Do you remember when you were younger and your parents took you on a summer vacation to some destination that was always at maximum one state over? Remember how you would stop to get gas at a “service station” and either a really short fat guy or a really tall but abnormally thin guy would walk up to the car and say to your Dad (women folk were not allowed to drive back then or speak while in a moving vehicle. This was the base of the saying ‘good old days’), anyway I digress; he would say, “check that awl and clean yer wunda?” Your Dad, who had checked the oil and cleaned the windshield 10 times before you left home 20 miles away would politely say, “Sure Al”. I say “Al” just as a general guess but the guy always had some short name, Al, Ed, Bo but it was always something short. Sometimes they would have wild parents and have an odd 3 letter name like Abe, Mac or Sam. The wildest one I ever saw was a man who had parents that so wanted him to be a gas station attendant they went nuts and deleted the letter “h” and named their son “Jon”. I always wondered why these men had such short names but I guess those little oval patches for the coveralls can only be so big. I mean really, how stupid would the oval name tag look if you had a mechanic named Heriberto.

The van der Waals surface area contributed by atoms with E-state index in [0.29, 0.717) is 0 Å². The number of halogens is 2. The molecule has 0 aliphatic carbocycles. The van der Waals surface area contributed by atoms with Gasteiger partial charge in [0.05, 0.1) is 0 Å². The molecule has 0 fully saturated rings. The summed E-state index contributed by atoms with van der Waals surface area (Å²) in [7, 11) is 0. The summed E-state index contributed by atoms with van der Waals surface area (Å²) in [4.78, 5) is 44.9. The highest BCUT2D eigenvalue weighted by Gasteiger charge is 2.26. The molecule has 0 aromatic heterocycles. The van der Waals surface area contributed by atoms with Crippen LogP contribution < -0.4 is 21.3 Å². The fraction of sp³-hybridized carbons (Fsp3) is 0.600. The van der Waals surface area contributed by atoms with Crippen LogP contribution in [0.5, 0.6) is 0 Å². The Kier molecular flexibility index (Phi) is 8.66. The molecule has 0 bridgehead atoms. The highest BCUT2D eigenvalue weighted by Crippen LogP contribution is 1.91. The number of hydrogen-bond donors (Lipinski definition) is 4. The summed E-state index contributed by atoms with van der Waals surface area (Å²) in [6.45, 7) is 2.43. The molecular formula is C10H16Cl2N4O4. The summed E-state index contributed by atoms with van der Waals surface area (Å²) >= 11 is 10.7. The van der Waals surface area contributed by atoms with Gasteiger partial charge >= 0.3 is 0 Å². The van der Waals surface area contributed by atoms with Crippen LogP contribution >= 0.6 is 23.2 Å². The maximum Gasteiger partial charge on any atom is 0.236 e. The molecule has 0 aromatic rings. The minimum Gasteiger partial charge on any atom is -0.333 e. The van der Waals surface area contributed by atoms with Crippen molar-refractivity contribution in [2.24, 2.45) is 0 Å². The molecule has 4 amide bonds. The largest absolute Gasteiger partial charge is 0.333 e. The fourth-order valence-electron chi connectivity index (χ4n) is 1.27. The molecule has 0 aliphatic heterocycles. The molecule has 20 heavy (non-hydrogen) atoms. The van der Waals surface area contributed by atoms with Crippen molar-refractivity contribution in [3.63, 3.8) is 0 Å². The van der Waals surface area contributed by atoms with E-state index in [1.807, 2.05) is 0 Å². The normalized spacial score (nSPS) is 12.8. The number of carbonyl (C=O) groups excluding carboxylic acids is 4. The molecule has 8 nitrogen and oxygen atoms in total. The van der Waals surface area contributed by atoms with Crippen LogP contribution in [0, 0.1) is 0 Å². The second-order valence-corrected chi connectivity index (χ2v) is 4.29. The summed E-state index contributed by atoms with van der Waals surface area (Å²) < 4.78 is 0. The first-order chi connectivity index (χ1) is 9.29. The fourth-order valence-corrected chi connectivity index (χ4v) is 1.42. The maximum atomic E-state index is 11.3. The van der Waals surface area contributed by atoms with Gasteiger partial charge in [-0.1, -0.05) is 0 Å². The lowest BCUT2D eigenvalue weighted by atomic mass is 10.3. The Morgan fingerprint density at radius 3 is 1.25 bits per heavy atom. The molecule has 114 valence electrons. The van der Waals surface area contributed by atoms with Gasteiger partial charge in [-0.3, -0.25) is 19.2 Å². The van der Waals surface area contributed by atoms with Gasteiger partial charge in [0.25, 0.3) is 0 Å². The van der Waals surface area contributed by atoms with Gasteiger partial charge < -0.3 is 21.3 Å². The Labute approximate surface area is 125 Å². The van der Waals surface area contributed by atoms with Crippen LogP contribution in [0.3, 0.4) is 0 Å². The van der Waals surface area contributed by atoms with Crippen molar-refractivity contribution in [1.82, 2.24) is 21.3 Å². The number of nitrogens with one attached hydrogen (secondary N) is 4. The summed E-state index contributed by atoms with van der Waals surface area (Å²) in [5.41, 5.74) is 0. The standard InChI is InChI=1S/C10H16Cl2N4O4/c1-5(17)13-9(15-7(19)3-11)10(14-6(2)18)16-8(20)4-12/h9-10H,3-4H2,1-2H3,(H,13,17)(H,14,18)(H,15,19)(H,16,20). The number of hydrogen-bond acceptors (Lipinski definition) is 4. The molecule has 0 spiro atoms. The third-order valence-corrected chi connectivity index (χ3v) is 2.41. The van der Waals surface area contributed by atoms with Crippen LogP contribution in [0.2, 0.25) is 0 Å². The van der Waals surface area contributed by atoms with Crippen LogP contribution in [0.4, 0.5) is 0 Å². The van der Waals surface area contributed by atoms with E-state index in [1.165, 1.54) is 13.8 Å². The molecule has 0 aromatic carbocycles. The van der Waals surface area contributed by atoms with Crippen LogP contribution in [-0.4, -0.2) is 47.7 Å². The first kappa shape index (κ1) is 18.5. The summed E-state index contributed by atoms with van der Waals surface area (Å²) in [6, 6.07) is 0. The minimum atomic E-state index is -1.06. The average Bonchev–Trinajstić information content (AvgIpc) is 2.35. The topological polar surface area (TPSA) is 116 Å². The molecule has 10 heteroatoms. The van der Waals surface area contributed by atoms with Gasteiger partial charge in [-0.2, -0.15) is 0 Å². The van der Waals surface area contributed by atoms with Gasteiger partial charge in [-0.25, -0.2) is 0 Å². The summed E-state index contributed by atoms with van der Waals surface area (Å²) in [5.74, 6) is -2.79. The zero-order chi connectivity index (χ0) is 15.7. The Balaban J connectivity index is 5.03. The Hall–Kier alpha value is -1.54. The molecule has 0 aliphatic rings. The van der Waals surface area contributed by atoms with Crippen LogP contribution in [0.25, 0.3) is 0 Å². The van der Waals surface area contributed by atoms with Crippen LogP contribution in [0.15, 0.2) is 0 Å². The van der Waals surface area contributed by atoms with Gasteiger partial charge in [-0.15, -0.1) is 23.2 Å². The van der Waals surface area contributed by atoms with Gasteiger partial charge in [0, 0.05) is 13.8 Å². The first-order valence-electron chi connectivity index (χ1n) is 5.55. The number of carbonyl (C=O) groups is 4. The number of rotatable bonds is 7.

Today I had a big day of things to do. Gather the yearlings, sort the yearlings and provide some overnight bedding for the yearlings so they look their best before leaving for market tomorrow. I also needed to check on the two groups of momma cows to check for new kids. I had a great plan of action and got an early start even though I got home from Olympia after midnight yesterday, well early today. You get the idea.